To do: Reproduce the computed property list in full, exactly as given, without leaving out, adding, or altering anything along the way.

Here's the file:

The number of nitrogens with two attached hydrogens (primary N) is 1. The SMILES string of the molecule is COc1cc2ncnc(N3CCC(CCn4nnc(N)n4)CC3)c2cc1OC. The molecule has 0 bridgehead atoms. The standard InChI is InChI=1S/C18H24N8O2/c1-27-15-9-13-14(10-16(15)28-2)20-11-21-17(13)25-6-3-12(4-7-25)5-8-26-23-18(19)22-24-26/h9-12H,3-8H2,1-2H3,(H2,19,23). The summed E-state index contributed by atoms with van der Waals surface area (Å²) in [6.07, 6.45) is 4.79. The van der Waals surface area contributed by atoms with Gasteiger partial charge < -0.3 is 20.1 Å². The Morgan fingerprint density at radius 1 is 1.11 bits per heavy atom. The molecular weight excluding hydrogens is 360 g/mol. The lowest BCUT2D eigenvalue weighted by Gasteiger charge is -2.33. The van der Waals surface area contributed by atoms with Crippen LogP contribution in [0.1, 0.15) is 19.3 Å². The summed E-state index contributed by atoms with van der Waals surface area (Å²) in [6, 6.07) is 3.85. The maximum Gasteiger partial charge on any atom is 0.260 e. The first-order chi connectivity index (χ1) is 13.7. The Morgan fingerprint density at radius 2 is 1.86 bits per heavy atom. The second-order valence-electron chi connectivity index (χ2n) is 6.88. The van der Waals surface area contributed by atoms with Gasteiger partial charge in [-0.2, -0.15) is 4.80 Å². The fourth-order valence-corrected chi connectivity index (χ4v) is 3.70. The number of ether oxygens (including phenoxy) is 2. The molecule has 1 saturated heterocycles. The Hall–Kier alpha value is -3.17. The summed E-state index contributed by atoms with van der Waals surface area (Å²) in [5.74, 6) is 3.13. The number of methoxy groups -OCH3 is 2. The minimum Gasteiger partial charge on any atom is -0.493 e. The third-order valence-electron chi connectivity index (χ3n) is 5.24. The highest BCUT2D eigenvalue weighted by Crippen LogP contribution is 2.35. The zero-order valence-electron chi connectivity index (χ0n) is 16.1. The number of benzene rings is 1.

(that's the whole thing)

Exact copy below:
The number of nitrogens with two attached hydrogens (primary N) is 1. The SMILES string of the molecule is COc1cc2ncnc(N3CCC(CCn4nnc(N)n4)CC3)c2cc1OC. The molecule has 0 bridgehead atoms. The standard InChI is InChI=1S/C18H24N8O2/c1-27-15-9-13-14(10-16(15)28-2)20-11-21-17(13)25-6-3-12(4-7-25)5-8-26-23-18(19)22-24-26/h9-12H,3-8H2,1-2H3,(H2,19,23). The summed E-state index contributed by atoms with van der Waals surface area (Å²) in [6.07, 6.45) is 4.79. The van der Waals surface area contributed by atoms with Gasteiger partial charge < -0.3 is 20.1 Å². The Morgan fingerprint density at radius 1 is 1.11 bits per heavy atom. The molecular weight excluding hydrogens is 360 g/mol. The lowest BCUT2D eigenvalue weighted by Gasteiger charge is -2.33. The van der Waals surface area contributed by atoms with Crippen LogP contribution in [0.1, 0.15) is 19.3 Å². The summed E-state index contributed by atoms with van der Waals surface area (Å²) in [6, 6.07) is 3.85. The maximum Gasteiger partial charge on any atom is 0.260 e. The first-order chi connectivity index (χ1) is 13.7. The Morgan fingerprint density at radius 2 is 1.86 bits per heavy atom. The second-order valence-electron chi connectivity index (χ2n) is 6.88. The van der Waals surface area contributed by atoms with Gasteiger partial charge in [-0.2, -0.15) is 4.80 Å². The fourth-order valence-corrected chi connectivity index (χ4v) is 3.70. The number of ether oxygens (including phenoxy) is 2. The molecule has 1 saturated heterocycles. The Hall–Kier alpha value is -3.17. The summed E-state index contributed by atoms with van der Waals surface area (Å²) in [5.74, 6) is 3.13. The number of methoxy groups -OCH3 is 2. The minimum Gasteiger partial charge on any atom is -0.493 e. The third-order valence-electron chi connectivity index (χ3n) is 5.24. The highest BCUT2D eigenvalue weighted by Crippen LogP contribution is 2.35. The zero-order valence-electron chi connectivity index (χ0n) is 16.1. The number of benzene rings is 1.